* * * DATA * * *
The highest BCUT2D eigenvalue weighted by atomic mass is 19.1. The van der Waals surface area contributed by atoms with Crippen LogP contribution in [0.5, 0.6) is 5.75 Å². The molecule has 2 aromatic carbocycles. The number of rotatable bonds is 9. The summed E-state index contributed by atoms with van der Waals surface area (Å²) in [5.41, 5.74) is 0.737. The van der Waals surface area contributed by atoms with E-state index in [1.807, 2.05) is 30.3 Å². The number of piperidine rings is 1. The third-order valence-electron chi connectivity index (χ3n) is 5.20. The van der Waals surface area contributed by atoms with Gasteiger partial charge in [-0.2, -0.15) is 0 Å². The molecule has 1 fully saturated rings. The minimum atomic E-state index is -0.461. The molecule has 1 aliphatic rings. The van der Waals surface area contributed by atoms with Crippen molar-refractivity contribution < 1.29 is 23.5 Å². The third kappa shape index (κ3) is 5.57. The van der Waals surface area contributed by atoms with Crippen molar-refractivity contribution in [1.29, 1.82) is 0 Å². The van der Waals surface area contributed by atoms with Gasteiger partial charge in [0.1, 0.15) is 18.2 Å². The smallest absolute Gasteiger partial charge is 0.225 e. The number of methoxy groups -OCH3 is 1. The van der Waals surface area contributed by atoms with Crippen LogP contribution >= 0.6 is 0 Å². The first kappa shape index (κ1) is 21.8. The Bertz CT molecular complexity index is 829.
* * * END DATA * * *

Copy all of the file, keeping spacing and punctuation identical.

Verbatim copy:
The highest BCUT2D eigenvalue weighted by atomic mass is 19.1. The van der Waals surface area contributed by atoms with Crippen LogP contribution in [0.5, 0.6) is 5.75 Å². The molecule has 2 aromatic carbocycles. The number of rotatable bonds is 9. The summed E-state index contributed by atoms with van der Waals surface area (Å²) in [5.41, 5.74) is 0.737. The van der Waals surface area contributed by atoms with E-state index in [1.807, 2.05) is 30.3 Å². The number of piperidine rings is 1. The third-order valence-electron chi connectivity index (χ3n) is 5.20. The van der Waals surface area contributed by atoms with Gasteiger partial charge in [-0.2, -0.15) is 0 Å². The molecule has 1 fully saturated rings. The minimum atomic E-state index is -0.461. The molecule has 1 aliphatic rings. The van der Waals surface area contributed by atoms with Crippen molar-refractivity contribution < 1.29 is 23.5 Å². The third kappa shape index (κ3) is 5.57. The van der Waals surface area contributed by atoms with Crippen molar-refractivity contribution in [1.29, 1.82) is 0 Å². The van der Waals surface area contributed by atoms with Gasteiger partial charge in [0.1, 0.15) is 18.2 Å². The smallest absolute Gasteiger partial charge is 0.225 e. The number of methoxy groups -OCH3 is 1. The van der Waals surface area contributed by atoms with Crippen LogP contribution >= 0.6 is 0 Å². The first kappa shape index (κ1) is 21.8. The Bertz CT molecular complexity index is 829.